China's high-speed rail better than Shinkansen
Updated: 2011-07-07 22:28
BEIJING - A spokesman of the Ministry of Railways (MOR) said Thursday that China's high-speed rail technologies are much better than those used by Japan's Shinkansen Line.
The remarks by the MOR spokesman, Wang Yongping, came after Japanese company Kawasaki Heavy Industries Ltd. threatened to take action if China files for patents on high-speed trains made using Japanese technologies.
"The Beijing-Shanghai high-speed railway and Japan's Shinkansen line cannot be mentioned in the same breath, as many of the technological indicators used by China's high-speed railways are far better than those used in Japan's Shinkansen," Wang said, rejecting the Japanese accusation of pirating.
"We Chinese will not claim technologies owned by others as our own. And we will never give up our rights to file patent applications for innovations developed through our efforts and wisdom because of others' irresponsible remarks," he said.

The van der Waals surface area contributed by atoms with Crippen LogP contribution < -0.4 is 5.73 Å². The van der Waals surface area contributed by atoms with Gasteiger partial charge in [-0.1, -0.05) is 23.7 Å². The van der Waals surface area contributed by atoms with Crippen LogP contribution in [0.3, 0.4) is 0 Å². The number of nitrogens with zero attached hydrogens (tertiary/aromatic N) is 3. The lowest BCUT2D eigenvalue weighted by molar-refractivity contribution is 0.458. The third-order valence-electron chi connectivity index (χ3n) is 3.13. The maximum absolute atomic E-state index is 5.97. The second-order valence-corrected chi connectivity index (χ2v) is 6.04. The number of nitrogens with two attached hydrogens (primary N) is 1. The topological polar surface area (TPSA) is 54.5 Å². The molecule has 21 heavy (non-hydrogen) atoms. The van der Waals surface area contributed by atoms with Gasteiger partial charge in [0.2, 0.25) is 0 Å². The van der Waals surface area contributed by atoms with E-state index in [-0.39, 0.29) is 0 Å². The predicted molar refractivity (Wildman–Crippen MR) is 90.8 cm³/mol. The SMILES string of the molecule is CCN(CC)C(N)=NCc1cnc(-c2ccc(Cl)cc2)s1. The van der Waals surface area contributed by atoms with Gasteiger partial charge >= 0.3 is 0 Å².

The China-developed CRH380A series trains, running on the 1,318-km Beijing-Shanghai high-speed railway, are different from the CRH2 trains, which were jointly manufactured by China and Japan based on the imported technologies from Kawasaki Heavy Industries, according to the MOR.
Many of the technological indicators of the CRH380A trains are better, with their power raised to 9,600 kw from the CRH2 trains' 4,800 kw, speed increased to 380 kmph from 200-250 kmph and derailment coefficient lowered to 0.13 from CRH2 trains' 0.73.
Wang said the intellectual property rights of China's high-speed railways are undoubtedly mastered by China itself.
The key technology regarding trains lies in the relationship between the wheels and the rail, which is decided by the bogie, or the driving wheel technology of railroad transportation, he noted.
The bogie technology used in China's high-speed railways differs from those in other countries and is now under China's national patent protection, he said.
According to the MOR, more than 1,900 items of technologies used in China's high-speed railway have been granted patents while the patent applications of 481 other technologies are still under review.